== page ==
The emergence of bacterial pathogens resistant to many or all conventional antibiotics is a crisis in healthcare. Since current economic models have dissuaded pharmaceutical companies from developing new antibiotics, it is likely that this problem will only worsen in the coming years. It is therefore critical that novel means to enhance the efficacy of currently available antibiotics be explored. We hypothesize that nanoparticle scaffolds decorated with antibiotics will have both increased efficacy and more favorable pharmacokinetic properties compared to conventionally administered antibiotics. We propose to conjugate antibiotics to nanoparticles to deliver spatially concentrated boluses of antibiotics directly to bacterial membranes. By concentrating antibiotics at sites of infection and limiting exposure elsewhere within the host, such a strategy may also limit adverse effects of antibiotics on host tissues. In this proposal, we will test the ability of antibiotic-coated nanoparticles to directly kill bacteria and characterize the pharmacokinetic properties of these nanoparticles in a rat model of infection. Successful completion of these experiments will lay the foundation for future studies in humans. By allowing treatment of multidrug-resistant (MDR) bacteria, these approaches will advance two of the Northwestern Medicine visions: delivery of exceptional care and advancement of medical science and knowledge.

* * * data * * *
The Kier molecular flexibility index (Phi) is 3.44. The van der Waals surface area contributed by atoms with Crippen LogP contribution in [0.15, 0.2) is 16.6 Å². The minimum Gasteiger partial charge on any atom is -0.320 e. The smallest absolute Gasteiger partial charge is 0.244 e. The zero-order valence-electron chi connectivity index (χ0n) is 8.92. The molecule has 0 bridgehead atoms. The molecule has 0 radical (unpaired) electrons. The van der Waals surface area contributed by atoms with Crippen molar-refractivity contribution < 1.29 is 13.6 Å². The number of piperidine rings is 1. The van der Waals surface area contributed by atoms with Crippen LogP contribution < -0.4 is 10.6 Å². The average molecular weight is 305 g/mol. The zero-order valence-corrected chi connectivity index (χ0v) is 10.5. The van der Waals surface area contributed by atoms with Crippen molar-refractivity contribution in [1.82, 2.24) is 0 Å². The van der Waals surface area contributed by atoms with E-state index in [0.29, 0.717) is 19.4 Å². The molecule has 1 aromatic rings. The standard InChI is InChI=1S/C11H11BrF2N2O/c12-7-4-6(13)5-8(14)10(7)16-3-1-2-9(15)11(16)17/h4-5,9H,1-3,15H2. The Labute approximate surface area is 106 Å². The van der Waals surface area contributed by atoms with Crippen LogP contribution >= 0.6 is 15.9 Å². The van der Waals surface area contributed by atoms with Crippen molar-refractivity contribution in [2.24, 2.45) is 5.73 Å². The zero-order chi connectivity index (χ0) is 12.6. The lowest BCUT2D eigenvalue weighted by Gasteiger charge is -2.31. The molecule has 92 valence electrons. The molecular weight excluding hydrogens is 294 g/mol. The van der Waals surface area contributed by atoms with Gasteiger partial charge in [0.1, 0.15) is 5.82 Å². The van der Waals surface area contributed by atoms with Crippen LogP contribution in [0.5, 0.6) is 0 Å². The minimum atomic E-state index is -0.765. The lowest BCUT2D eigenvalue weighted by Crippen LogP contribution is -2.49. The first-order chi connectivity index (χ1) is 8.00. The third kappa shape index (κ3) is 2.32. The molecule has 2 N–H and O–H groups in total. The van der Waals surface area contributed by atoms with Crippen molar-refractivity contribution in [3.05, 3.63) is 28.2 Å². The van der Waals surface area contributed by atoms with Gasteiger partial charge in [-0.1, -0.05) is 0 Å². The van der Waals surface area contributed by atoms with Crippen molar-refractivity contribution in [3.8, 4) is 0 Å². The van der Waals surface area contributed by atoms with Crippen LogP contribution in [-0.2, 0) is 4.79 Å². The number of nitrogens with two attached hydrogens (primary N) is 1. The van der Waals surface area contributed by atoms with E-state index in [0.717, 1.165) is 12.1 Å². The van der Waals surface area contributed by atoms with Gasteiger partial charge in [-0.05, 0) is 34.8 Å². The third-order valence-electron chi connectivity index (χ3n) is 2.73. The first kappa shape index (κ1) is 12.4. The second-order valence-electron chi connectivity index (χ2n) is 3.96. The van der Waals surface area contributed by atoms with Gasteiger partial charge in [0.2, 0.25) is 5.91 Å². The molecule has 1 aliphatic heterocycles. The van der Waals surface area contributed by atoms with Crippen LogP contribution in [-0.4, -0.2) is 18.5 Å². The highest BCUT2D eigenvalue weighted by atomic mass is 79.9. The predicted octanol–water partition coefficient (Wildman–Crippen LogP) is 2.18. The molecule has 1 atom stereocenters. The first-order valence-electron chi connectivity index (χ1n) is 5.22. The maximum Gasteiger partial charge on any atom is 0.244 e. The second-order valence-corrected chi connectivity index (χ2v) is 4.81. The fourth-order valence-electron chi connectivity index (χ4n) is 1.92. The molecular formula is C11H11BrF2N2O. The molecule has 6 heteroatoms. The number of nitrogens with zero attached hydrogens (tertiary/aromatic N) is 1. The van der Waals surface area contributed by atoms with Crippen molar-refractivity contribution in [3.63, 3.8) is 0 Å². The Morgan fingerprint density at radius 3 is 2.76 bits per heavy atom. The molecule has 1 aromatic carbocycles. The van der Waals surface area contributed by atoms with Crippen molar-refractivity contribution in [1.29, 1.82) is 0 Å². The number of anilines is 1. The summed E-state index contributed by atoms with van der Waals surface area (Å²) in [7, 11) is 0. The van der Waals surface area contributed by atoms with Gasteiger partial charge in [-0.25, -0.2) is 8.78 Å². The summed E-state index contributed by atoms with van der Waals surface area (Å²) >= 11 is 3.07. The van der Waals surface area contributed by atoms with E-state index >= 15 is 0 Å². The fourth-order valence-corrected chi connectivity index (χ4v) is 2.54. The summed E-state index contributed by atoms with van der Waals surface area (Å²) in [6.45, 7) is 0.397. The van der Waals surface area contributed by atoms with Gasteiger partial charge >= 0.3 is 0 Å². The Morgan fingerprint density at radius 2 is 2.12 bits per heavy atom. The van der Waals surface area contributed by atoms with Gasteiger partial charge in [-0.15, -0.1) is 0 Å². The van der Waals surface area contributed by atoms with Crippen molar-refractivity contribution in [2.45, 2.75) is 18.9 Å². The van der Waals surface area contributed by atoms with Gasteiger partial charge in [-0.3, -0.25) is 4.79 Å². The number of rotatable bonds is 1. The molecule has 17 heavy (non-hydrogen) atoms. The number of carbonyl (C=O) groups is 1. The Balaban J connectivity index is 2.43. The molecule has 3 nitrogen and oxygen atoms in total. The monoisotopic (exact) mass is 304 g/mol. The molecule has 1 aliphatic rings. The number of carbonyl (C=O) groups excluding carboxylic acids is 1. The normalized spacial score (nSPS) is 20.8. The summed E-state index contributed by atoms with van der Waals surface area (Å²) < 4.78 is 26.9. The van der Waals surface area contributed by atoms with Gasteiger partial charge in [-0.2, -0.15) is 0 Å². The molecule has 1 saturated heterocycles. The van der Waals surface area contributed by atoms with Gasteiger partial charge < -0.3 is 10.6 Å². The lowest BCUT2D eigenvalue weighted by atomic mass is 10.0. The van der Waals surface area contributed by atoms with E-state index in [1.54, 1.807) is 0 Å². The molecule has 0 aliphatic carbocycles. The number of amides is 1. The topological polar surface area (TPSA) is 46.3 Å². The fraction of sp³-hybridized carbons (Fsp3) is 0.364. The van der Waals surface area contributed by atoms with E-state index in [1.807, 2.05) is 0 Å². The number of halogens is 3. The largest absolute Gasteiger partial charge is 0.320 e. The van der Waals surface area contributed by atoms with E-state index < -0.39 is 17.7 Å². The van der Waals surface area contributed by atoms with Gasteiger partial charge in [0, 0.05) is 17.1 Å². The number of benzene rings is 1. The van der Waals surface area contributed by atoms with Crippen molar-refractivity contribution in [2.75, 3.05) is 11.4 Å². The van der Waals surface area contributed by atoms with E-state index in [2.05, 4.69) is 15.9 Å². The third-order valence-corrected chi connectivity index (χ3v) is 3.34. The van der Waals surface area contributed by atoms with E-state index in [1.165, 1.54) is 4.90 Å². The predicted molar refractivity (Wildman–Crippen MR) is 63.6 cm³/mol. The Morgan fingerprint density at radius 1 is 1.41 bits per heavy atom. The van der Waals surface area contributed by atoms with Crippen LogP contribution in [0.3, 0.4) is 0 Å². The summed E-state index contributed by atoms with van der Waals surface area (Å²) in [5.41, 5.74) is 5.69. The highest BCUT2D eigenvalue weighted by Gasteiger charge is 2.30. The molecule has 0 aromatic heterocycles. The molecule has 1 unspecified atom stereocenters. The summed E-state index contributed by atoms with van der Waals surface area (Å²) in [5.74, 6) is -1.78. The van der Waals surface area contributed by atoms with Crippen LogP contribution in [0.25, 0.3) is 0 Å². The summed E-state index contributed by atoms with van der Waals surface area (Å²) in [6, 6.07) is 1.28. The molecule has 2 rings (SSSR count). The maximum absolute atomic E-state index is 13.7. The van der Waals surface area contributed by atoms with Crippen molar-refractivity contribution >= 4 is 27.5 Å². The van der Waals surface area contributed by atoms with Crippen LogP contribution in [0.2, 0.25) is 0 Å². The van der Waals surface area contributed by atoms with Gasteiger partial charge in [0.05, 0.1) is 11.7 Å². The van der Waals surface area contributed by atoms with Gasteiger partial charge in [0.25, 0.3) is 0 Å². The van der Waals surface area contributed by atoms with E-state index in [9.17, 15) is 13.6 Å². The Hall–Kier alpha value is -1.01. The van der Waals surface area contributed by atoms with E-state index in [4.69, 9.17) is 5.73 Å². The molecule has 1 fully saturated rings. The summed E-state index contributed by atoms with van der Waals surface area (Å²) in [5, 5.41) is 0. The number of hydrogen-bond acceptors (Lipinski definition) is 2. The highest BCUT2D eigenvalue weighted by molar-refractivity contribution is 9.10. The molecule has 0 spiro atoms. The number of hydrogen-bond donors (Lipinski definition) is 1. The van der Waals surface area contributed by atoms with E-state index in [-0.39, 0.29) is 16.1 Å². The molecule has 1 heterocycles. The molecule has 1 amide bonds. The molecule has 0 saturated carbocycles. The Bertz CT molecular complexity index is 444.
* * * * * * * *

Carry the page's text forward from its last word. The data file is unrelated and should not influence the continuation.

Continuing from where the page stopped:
|Effective start/end date||1/1/15 → 12/31/16|
- Northwestern Memorial Hospital (NMH Master #5 Exhibit B.7)